Thursday, January 27, 2011

Roe vs. Wade

I belonged to Toastmasters International for more than 25 years. Early on, I learned that the topics that you always wanted to avoid were religion, sex, and politics.

We just passed the 38th anniversary of the passage of Roe vs. Wade. Regardless of how you feel about the ruling, abortion is the only topic that I can think of (other than pedophilia) that manages to involve all three.

I grew up in the conservative 1950’s, and “came of age” during the very turbulent 1960’s. Over the years, my outlook on most topics has shifted from conservative to liberal to conservative and back to “liberal”. As a result, one of the newspapers that I read pretty much on a daily basis is The New York Times, and I tend to cringe at the views that are presented in the New York Post, a VERY conservative newspaper that is owned by Australian Rupert Murdoch. Murdoch, coincidentally, also owns Fox News, which hired Sara Palin as a regular commentator in January of last year. Although Fox News will not disclose her salary, her income from all sources between the time that she resigned as governor until April of 2010 was in excess of $12,000,000

The article that triggered this post was the one published this morning by Nicholas D. Kristof, which he titled, “Tussling over Jesus”. The link below will allow you to read the entire article, which I would strongly recommend.

Tussling Over Jesus.

Prior to the Supreme Court ruling of 1973, it is estimated that there were an estimated 250,000 illegal abortions performed each year in the United States. According to the most reliable estimates, 90% of the illegal abortions were performed by “reputable physicians in good standing in their local medical communities”, and they were completed in the office of the physician. The highest known number of maternal deaths from the procedure was 388 women, in the peak year of 1948. Starting in 1972, improved antibiotics reduced the number of maternal deaths substantially, to a total of 39.

The legalization of abortion hasn’t eliminated maternal deaths, since an estimated 30 women a year die from infections or adverse reactions to general anesthesia.

Texas and other southern states have recently passed some draconian abortion laws, which has led to an increase in what the state would consider to be illegal abortions. On February 14, 2014, the state suspended the license of a Houston doctor who had performed 268 abortions between November 6 and February 7.

The irony of restrictive abortion laws is that they actually lead to an INCREASE in the number of abortions. Since Texas passed its more restrictive law in the summer of 2013, roughly 30% of the safe abortion clinics in Texas have closed, and that total includes a number of Planned Parenthood clinics. Only 3% of the services provided by Planned Parenthood are abortions, so closing them means that impoverished women no longer have access to medical care and birth control. Since Texas has the 10th highest rate of poverty in the country, that's an awful lot of people. On top of that, sexual education is not mandated in Texas, and when it is taught, the focus in on abstinence, rather than an birth control. The result is that Texas has the fifth highest teen pregnancy rate in the country.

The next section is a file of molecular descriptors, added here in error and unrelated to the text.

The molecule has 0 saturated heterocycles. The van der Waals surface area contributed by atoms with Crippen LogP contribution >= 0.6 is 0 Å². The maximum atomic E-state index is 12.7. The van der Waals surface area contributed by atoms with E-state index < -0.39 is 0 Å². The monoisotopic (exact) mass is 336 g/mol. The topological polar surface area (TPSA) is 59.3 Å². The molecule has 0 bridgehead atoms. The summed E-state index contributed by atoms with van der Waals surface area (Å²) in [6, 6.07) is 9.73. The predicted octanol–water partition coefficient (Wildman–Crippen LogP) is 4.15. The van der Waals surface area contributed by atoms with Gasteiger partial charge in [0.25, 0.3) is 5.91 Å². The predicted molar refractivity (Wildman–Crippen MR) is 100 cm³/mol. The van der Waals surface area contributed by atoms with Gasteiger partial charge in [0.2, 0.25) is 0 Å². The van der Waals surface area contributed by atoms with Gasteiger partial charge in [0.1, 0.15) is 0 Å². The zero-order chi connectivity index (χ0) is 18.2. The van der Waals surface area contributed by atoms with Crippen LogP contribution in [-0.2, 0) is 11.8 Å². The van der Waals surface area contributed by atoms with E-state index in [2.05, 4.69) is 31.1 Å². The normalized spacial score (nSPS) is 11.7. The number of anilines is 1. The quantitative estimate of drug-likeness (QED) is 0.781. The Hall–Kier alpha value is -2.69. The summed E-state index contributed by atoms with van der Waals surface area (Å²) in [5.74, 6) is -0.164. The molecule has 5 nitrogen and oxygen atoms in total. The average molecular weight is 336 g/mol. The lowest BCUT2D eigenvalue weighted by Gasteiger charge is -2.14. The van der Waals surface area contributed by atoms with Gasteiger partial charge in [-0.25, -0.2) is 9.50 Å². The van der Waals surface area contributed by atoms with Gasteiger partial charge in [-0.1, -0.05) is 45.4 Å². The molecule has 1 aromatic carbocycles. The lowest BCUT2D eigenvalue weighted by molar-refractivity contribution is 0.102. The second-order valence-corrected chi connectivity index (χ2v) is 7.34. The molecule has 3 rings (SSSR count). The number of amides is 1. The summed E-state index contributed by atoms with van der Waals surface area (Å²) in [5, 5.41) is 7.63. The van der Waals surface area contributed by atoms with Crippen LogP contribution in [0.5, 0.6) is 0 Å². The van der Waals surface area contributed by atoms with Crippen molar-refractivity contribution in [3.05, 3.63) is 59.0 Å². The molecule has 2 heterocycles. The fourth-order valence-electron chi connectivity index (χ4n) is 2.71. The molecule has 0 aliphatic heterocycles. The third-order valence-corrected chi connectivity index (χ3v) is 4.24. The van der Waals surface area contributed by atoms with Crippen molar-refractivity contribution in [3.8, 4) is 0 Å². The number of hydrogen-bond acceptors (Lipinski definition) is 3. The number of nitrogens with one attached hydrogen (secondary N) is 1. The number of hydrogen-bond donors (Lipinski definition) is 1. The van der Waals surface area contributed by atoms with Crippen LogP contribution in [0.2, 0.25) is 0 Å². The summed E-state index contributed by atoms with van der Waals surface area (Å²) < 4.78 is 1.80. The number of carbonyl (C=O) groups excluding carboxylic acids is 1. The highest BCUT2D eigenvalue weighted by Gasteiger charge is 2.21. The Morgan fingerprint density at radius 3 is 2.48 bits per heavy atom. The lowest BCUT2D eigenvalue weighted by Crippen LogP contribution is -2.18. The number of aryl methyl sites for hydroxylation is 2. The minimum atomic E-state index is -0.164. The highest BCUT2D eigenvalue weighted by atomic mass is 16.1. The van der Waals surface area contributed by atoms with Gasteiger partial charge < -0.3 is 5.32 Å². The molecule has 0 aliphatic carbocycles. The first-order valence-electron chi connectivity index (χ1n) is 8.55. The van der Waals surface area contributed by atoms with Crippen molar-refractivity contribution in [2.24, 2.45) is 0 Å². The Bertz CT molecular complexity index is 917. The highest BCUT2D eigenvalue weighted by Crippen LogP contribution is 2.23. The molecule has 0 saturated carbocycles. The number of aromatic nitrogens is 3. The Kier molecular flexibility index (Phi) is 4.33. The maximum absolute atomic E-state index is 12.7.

As of February, 2014, the abortion rate in America is the lowest it has been since the Supreme Court legalized abortion in 1973. The actions of Texas and other states can only lead to an INCREASE in a practice that they are trying to stop!

Just as the Volstead Act was ineffective in curtailing the consumption of alcoholic beverages in this country, abortions will be performed in this country whether they are legal of not. Contrary to what you might think, though, this article ISN’T about abortion - it’s about compassion.

Although Mr. Kristof’s article mentioned the Roman Catholic church, the fact remains is that virtually all of the world’s major religions are opposed to abortion. The controversy in the case that he cites was that a Catholic hospital (St. Joseph’s in Phoenix) was punished by the Catholic church because it allowed an abortion to be preformed on a woman who, without question, would have died otherwise.

Regardless of which religion you’re talking about, I’m opposed to the strict adherence to dogma when it overrides a human act that is a more compassionate approach, and I’m not the only one who feels that way.

Ancient Jewish law prohibited work from being performed on the Sabbath. Even though Jesus was born a Jew, he is know to have performed at least seven miracles on the Sabbath, and (in all likelihood) he probably performed more than that.

At my Catholic grade school, I learned the definitions of mortal and venial sins. It was said that if you died without confessing a mortal sin, you would be condemned to Hell after death. Although mortal sins could vary by degree of seriousness, eating meat on Fridays and masturbation were both considered to be mortal sins, as was homosexuality.